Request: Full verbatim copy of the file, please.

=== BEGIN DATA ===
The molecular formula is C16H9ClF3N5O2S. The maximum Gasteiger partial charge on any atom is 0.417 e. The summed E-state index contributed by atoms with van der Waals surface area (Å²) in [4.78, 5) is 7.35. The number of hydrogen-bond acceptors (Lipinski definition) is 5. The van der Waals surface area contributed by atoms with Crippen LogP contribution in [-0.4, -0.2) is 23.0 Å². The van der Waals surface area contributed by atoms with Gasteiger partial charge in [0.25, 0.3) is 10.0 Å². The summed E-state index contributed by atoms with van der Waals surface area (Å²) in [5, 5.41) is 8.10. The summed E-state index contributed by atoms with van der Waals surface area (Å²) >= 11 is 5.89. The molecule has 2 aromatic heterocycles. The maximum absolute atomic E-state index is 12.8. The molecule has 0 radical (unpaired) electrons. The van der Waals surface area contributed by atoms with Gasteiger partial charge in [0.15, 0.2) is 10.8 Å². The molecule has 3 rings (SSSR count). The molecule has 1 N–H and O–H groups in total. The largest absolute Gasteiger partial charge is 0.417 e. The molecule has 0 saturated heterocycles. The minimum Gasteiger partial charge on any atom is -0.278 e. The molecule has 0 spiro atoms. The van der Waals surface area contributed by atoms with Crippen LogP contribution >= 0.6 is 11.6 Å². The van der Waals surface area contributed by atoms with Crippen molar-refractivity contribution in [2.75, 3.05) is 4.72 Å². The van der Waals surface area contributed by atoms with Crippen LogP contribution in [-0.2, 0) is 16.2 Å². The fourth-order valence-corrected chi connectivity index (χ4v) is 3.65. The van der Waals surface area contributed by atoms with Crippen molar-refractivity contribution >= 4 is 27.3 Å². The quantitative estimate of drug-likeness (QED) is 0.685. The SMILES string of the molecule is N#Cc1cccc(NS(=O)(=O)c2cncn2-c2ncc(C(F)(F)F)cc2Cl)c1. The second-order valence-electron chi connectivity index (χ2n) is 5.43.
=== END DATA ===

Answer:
The molecular formula is C16H9ClF3N5O2S. The maximum Gasteiger partial charge on any atom is 0.417 e. The summed E-state index contributed by atoms with van der Waals surface area (Å²) in [4.78, 5) is 7.35. The number of hydrogen-bond acceptors (Lipinski definition) is 5. The van der Waals surface area contributed by atoms with Crippen LogP contribution in [-0.4, -0.2) is 23.0 Å². The van der Waals surface area contributed by atoms with Gasteiger partial charge in [0.25, 0.3) is 10.0 Å². The summed E-state index contributed by atoms with van der Waals surface area (Å²) in [5, 5.41) is 8.10. The summed E-state index contributed by atoms with van der Waals surface area (Å²) >= 11 is 5.89. The molecule has 2 aromatic heterocycles. The maximum absolute atomic E-state index is 12.8. The molecule has 0 radical (unpaired) electrons. The van der Waals surface area contributed by atoms with Gasteiger partial charge in [0.15, 0.2) is 10.8 Å². The molecule has 3 rings (SSSR count). The molecule has 1 N–H and O–H groups in total. The largest absolute Gasteiger partial charge is 0.417 e. The molecule has 0 saturated heterocycles. The minimum Gasteiger partial charge on any atom is -0.278 e. The molecule has 0 spiro atoms. The van der Waals surface area contributed by atoms with Crippen LogP contribution >= 0.6 is 11.6 Å². The van der Waals surface area contributed by atoms with Crippen molar-refractivity contribution in [2.75, 3.05) is 4.72 Å². The van der Waals surface area contributed by atoms with Crippen LogP contribution in [-0.2, 0) is 16.2 Å². The fourth-order valence-corrected chi connectivity index (χ4v) is 3.65. The van der Waals surface area contributed by atoms with Crippen molar-refractivity contribution >= 4 is 27.3 Å². The quantitative estimate of drug-likeness (QED) is 0.685. The SMILES string of the molecule is N#Cc1cccc(NS(=O)(=O)c2cncn2-c2ncc(C(F)(F)F)cc2Cl)c1. The second-order valence-electron chi connectivity index (χ2n) is 5.43.